The Daily Telegraph

As our nation mourned the world paid its respects

- Tristram Fane Saunders

One of the pleasures of radio in 2022 is its global reach. With one spin of the virtual dial, you can move from Catford to Kathmandu. I was particular­ly glad of this on Thursday, in the hours following the news of the Queen’s death.

Many broadcaste­rs – from Australia’s ABC Radio National to Jamaica’s Love 101FM – simply cut to the BBC’S authoritat­ive memorial broadcast. But others offered distinctiv­e tributes that showed the late Queen in a new light, reminding the listener of her influence far beyond Britain.

“When I was growing up, my grandmothe­r revered the Queen, as did so many in the Arctic… she would tell us stories about her,” Mary Simon, the Crown’s representa­tive in Canada, told CBC One. Hearing Canada’s first indigenous governor-general speak about what Elizabeth II meant to one Inuit family – and to her country as a whole – made the sometimes abstract idea of the Commonweal­th something deeply personal.

A few turns of phrase sounded odd to British ears (the Queen, we were told, has “passed”), but the CBC coverage was fascinatin­g – particular­ly the vox pops. I have a hunch that the average Brit speaks more frankly to internatio­nal interviewe­rs than they would to British media. CBC’S Briar Stewart collared a man called Adam, seen clutching a bouquet of sunflowers near Buckingham Palace. The Queen, he said, was “a source of warmth and hope in a dark world”. And what about her heir? He paused. “Looking back as far as Diana… us British, we bear grudges a little bit.”

Back in the UK, while every BBC Radio station (apart from Cbeebies Radio) shared the same memorial package, every Global station cut to a live discussion from LBC’S Andrew Marr and Shelagh Fogarty, who brought a more personal touch. “My cynical, flinty-hearted children are sending me very distressed texts,” said Marr.

“‘His Majesty – it feels a bit strange, doesn’t it?” said Fogarty, testing out the unfamiliar words. Marr kept us updated about other world leaders’ condolence­s: “Still waiting on Joe Biden. He’s always a bit slow, old Joe...” Their breezy, informal style felt mismatched to the occasion, and soon had me switching over to the news from Ireland.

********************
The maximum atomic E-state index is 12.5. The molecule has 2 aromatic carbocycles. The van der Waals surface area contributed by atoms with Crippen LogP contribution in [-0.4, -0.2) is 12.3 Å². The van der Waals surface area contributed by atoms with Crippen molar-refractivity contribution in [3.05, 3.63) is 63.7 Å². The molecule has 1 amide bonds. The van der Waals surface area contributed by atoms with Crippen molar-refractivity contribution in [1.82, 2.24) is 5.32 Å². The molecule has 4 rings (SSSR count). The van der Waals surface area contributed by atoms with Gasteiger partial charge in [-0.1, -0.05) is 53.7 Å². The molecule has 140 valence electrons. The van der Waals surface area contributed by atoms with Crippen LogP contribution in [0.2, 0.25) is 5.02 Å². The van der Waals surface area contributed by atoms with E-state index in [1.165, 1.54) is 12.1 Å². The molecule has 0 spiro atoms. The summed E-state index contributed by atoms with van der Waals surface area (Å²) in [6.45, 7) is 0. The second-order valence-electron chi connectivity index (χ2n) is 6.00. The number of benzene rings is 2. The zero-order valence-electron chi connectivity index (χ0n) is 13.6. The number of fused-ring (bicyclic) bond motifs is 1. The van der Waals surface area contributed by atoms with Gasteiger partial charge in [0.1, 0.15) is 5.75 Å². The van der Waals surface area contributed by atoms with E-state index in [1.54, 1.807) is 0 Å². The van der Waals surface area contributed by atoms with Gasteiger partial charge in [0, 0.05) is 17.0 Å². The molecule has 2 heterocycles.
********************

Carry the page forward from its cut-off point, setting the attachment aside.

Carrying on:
Kate Egan’s bracingly unsentimen­tal RTÉ obituary emphasised moments in the Queen’s life underplaye­d in British reports: the IRA killing of her cousin Louis Mountbatte­n; her meeting with Martin Mcguinness; her momentous 2011 visit to the Republic of Ireland; and the symbolic importance of her addressing the crowd in the Irish language – a moment that perhaps laid the groundwork for the use of Gaelic in next Monday’s funeral.

‘It’s a sad, sad situation, and it’s getting more and more absurd,” sang Elton John on Isle of Wight Radio, which had defiantly stuck to its scheduled playlist of oldies. Other music stations struggled to find the right note. Kerrang!, usually dedicated to “Everything That Rocks”, ditched Metallica for Debussy. Poor old Jazz FM had planned a celebratio­n of its Jazz Awards nominees, who were revealed at 5.30pm on Thursday – but shelved it for an evening of minor-key restraint.

On Friday, a subdued Greg James told his Radio 1 listeners that he would only be playing “chilled songs, of course,” as a tribute to the late, chilled monarch. It was an echo of the death of Prince Philip, when cautious DJS similarly avoided anything upbeat for fear of giving offence, instead offering pap: nobody needs an instrument­al version of Candle in the Wind.

Radio 3’s Words and Music was a marvellous exception. It opened with the dry crack of a drum, for Purcell’s spine-tingling Funeral March for Queen Mary, then moved from the startling, crystallin­e freshness of Michael Tippett’s choral piece Dance, Clarion Air to the gentle humour of The Beatles: “Her Majesty’s a pretty nice girl/ but she doesn’t have a lot to say.”

Paul Mccartney’s lyric isn’t quite true, as the “Words” threaded through the programme proved. The Queen’s words were presented without context – as is always the case on this show – which gave a real sense of intimacy. We met Princess Elizabeth the young Girl Guide comforting children evacuated during the war; we heard the Queen in her later years quoting Groucho Marx (“anyone can get old – all you have to do is live long enough”). I enjoyed the Queen’s mischievou­s account of sneaking out of the palace with her sister to watch the VE Day celebratio­ns (“I remember we were terrified of being recognised, so I pulled my uniform cap well down over my eyes…”). Playful and surprising, this was the perfect tribute – and a reminder that respectful doesn’t have to mean dull.

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 ?? ?? Radio stations around the globe paid their respects to Queen Elizabeth II
Radio stations around the globe paid their respects to Queen Elizabeth II

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